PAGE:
Prominent businesswoman, community stalwart makes recovery from stroke her mission
Armeather Gibbs is well-known in Rhode Island, both for her passion for community empowerment and her career in banking, non-profits, and government. She felt like nothing could slow her down until suffering a stroke in 2016.
Armeather says a stroke “was the furthest thing from my mind” that day in November, but recalls she didn’t feel like herself. The next day, during a visit to a shoe store, her left foot felt odd. When she returned home, she felt no pain but while walking, realized she was unintentionally leaning against a wall for balance. It was later, while typing at the computer, that she realized something was wrong. The words on the screen were jumbled; one of her hands was not working correctly as she typed.
Her son called the rescue and tests showed she had suffered a mild stroke. While in the hospital, she was hit with a second stroke. After a one week hospital stay, she was given a choice of facilities for inpatient rehabilitation. She chose Southern New England Rehabilitation Center (SNERC), primarily because it was closest to her home in Providence. This random choice turned out to be an important one for Armeather and her recovery. She describes the care she received at SNERC as “extremely great.”
“It was the best decision I could have made,” she says. “I lived here for two months.”
When she first arrived at SNERC, she couldn’t walk and was essentially confined to her bed. With the guidance of SNERC’s staff, she was determined to get better. “They were great at explaining everything, including what the expectations were,” says Armeather. “It was the personal touch of the staff that really made the difference.”
Following her discharge, Armeather transitioned to eight months of outpatient therapy at SNERC’s office on Mineral Spring Avenue in North Providence. Today, Armeather is walking with a cane and occasionally using an assistive device like a walker for longer trips. While she still has goals to improve the movement in her left arm and leg, she sees herself as being miles ahead of where she was following her stroke.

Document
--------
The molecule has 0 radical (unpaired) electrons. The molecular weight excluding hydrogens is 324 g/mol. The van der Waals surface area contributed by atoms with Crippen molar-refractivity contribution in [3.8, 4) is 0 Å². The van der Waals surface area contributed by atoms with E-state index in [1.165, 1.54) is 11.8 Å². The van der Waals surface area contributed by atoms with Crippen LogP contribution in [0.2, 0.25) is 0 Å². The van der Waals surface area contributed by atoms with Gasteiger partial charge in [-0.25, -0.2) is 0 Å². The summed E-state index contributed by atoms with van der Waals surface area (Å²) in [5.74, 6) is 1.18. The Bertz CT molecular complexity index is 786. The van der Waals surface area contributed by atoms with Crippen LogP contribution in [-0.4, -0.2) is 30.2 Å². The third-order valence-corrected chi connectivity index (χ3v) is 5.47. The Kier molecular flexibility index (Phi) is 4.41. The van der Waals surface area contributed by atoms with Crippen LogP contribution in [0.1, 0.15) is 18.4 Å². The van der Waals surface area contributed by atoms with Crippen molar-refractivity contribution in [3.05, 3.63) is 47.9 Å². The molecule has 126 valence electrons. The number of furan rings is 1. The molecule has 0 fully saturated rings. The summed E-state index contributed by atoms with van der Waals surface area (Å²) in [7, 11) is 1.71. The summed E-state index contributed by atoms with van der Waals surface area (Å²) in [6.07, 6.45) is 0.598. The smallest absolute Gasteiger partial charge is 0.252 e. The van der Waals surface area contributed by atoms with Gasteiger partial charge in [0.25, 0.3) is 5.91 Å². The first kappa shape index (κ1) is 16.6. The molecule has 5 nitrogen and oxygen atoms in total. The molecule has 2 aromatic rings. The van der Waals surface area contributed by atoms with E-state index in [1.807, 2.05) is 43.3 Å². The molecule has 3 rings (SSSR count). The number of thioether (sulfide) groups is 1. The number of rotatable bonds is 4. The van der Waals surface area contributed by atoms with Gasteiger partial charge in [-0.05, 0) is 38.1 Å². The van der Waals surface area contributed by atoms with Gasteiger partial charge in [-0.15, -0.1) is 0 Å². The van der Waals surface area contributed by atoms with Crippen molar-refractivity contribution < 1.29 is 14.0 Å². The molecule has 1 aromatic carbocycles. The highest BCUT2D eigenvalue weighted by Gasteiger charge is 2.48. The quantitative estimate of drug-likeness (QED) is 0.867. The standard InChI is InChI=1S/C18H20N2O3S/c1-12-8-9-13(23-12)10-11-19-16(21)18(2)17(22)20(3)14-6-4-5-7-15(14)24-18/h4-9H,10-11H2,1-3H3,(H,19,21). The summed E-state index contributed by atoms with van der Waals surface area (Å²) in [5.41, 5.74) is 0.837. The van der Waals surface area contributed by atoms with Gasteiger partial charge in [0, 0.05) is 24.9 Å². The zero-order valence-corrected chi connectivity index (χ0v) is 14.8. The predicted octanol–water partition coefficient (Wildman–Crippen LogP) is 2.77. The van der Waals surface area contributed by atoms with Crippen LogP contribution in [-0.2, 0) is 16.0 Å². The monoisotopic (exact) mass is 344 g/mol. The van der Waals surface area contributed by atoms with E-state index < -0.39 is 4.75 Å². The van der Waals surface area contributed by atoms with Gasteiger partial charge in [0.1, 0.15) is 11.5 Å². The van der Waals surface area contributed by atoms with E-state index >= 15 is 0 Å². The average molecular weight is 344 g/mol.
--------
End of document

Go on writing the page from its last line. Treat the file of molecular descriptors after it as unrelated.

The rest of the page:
At the holiday party that SNERC hosts every December for members of its stroke support group, Armeather recalls that she was here as an inpatient last year. She said the support group is helpful in terms of information and resources shared. “I still come,” Armeather says. “It motivates you and you get to see how others have recuperated.”
Armeather also has high praise for her family and friends who helped her. This past summer, her friends coaxed her into joining them on their annual trip to Martha’s Vineyard. Armeather, who always looks to contribute, was upset that she couldn’t help pack the car or be part of the other preparations for the trip. In the end, she had a great time and was pleased to be at a point in her recovery where she could travel and enjoy a vacation.
She looks forward to the next steps in her journey and says her recovery has taught her a valuable lesson. “A stroke is life changing in so many ways but you learn about all the things you took for granted before. That’s an important lesson to carry.”